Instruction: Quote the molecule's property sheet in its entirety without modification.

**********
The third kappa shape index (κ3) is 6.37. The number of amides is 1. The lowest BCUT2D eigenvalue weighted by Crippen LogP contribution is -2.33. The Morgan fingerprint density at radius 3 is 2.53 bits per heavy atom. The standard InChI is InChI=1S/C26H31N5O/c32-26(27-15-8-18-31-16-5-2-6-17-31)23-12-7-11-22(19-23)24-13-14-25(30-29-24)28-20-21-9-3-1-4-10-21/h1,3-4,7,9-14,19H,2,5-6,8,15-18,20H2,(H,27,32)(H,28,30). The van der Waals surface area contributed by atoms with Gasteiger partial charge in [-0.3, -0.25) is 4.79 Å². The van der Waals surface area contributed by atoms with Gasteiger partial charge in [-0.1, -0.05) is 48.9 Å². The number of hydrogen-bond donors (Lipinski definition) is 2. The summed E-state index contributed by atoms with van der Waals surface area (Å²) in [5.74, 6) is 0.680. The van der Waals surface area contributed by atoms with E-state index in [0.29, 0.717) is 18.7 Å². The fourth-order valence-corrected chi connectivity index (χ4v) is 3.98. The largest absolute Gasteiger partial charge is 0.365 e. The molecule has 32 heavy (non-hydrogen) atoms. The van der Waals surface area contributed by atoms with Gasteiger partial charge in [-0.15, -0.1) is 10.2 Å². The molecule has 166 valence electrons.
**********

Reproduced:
The third kappa shape index (κ3) is 6.37. The number of amides is 1. The lowest BCUT2D eigenvalue weighted by Crippen LogP contribution is -2.33. The Morgan fingerprint density at radius 3 is 2.53 bits per heavy atom. The standard InChI is InChI=1S/C26H31N5O/c32-26(27-15-8-18-31-16-5-2-6-17-31)23-12-7-11-22(19-23)24-13-14-25(30-29-24)28-20-21-9-3-1-4-10-21/h1,3-4,7,9-14,19H,2,5-6,8,15-18,20H2,(H,27,32)(H,28,30). The van der Waals surface area contributed by atoms with Gasteiger partial charge in [-0.3, -0.25) is 4.79 Å². The van der Waals surface area contributed by atoms with Gasteiger partial charge in [-0.1, -0.05) is 48.9 Å². The number of hydrogen-bond donors (Lipinski definition) is 2. The summed E-state index contributed by atoms with van der Waals surface area (Å²) in [5.74, 6) is 0.680. The van der Waals surface area contributed by atoms with E-state index in [0.29, 0.717) is 18.7 Å². The fourth-order valence-corrected chi connectivity index (χ4v) is 3.98. The largest absolute Gasteiger partial charge is 0.365 e. The molecule has 32 heavy (non-hydrogen) atoms. The van der Waals surface area contributed by atoms with Gasteiger partial charge in [-0.15, -0.1) is 10.2 Å². The molecule has 166 valence electrons.